The whole Product Design Sprint process is highly interactive, experimental, and user-focused. It embraces many of the principles of design thinking - a problem-solving approach focused on people, seeking to understand their needs and coming up with effective solutions. 

When are Product Design Sprint workshops useful?

Design Sprints can be used to:

  • solve a particular problem in a product,
  • discover your next focus while planning further development,
  • verify your hypothesis about a product and its further development,
  • verify the business viability of a chosen feature,
  • verify the business viability of a whole new product.

How Product Design Sprint workshops can help you improve a product?

Benefits of Product Design Sprint workshops

  • Jumpstarting the decision making process by gathering stakeholders and experts in the same room and designating the official decider.
  • Encouraging communication and collaboration by putting members of various teams in the same room.
  • Incorporating user feedback to the decision-making process.
  • Providing a new way of working together towards a shared vision.
  • Time and money efficiency.
  • Getting the most out of a team member’s knowledge.
  • Getting everyone on the same page.
  • Encouraging original thinking through experimentation and iteration, exploring ideas.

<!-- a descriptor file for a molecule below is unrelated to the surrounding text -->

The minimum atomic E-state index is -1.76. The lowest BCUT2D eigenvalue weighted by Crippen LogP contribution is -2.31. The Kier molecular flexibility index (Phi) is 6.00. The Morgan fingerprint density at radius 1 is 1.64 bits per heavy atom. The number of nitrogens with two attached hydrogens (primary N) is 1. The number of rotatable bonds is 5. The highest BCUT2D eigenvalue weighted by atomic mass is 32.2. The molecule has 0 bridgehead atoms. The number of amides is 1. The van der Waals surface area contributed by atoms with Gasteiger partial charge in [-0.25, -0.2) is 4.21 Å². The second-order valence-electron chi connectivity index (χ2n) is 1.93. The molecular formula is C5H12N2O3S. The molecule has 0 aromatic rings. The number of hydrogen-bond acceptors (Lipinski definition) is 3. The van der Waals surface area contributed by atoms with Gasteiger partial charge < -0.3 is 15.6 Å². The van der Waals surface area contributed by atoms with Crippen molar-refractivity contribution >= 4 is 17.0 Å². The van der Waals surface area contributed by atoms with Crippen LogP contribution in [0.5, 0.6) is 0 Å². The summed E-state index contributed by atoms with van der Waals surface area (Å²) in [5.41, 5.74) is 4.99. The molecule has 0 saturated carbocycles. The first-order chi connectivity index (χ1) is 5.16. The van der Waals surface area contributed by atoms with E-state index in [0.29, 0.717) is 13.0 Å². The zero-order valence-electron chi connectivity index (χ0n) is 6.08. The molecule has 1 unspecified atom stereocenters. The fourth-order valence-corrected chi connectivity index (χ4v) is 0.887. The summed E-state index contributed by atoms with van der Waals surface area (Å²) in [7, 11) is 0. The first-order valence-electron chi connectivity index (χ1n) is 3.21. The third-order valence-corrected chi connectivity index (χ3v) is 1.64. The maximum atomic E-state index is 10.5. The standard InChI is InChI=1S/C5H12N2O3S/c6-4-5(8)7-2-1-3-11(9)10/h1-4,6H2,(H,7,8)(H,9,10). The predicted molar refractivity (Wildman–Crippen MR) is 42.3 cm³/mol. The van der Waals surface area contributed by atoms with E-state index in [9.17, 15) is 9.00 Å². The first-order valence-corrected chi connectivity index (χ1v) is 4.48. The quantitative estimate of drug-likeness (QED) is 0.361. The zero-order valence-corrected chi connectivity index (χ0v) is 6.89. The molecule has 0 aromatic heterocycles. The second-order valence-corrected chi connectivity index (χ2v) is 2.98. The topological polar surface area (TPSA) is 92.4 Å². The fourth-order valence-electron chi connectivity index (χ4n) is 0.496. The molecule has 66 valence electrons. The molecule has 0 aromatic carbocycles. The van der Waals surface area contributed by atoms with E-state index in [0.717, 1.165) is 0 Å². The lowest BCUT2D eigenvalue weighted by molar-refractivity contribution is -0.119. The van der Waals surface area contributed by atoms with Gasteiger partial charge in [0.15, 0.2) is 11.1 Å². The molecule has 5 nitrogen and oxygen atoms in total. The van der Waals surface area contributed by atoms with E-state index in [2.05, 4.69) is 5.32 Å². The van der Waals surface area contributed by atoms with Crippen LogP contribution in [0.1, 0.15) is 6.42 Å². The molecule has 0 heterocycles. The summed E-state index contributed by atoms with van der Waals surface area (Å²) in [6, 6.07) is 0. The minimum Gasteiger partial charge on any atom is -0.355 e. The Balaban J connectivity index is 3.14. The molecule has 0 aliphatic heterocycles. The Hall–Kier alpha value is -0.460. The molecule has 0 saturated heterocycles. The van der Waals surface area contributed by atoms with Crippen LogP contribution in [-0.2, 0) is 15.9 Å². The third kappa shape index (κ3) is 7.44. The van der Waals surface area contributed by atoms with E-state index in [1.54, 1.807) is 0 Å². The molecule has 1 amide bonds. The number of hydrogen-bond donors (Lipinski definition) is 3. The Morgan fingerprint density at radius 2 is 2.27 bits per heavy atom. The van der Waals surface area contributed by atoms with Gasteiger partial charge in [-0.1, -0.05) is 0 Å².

• Reducing cost of failure thanks to prototyping and testing.
  • Increasing the chances for the viability of the final solution.
  • Bringing a team (often a team of strangers) together to work fast and smoothly.

How to prepare - What do you need to run a Product Design Sprint?

Gathering the right Product Design Sprint team

The most significant challenge around running a design sprint is getting the right people in the room.

  • A decider. Often a decision maker for a project, e.g. CTO. Their decision will influence the sprint goal and the final product, so they need to be involved and understand the problem profoundly.
  • Facilitator. A person to keep track of the progress and ensure everyone’s playing their part.
  • Marketing expert. A person skilled at crafting your company’s messaging and familiar with your brand and strategy.
  • Customer service. A person who understands your users and talks with them often.
  • Design expert. A person who designs the product.
  • Tech expert. A person that understands tech aspects, knows what your company delivers.
  • Financial expert. A person that knows the cost of the product and how much you can get in return.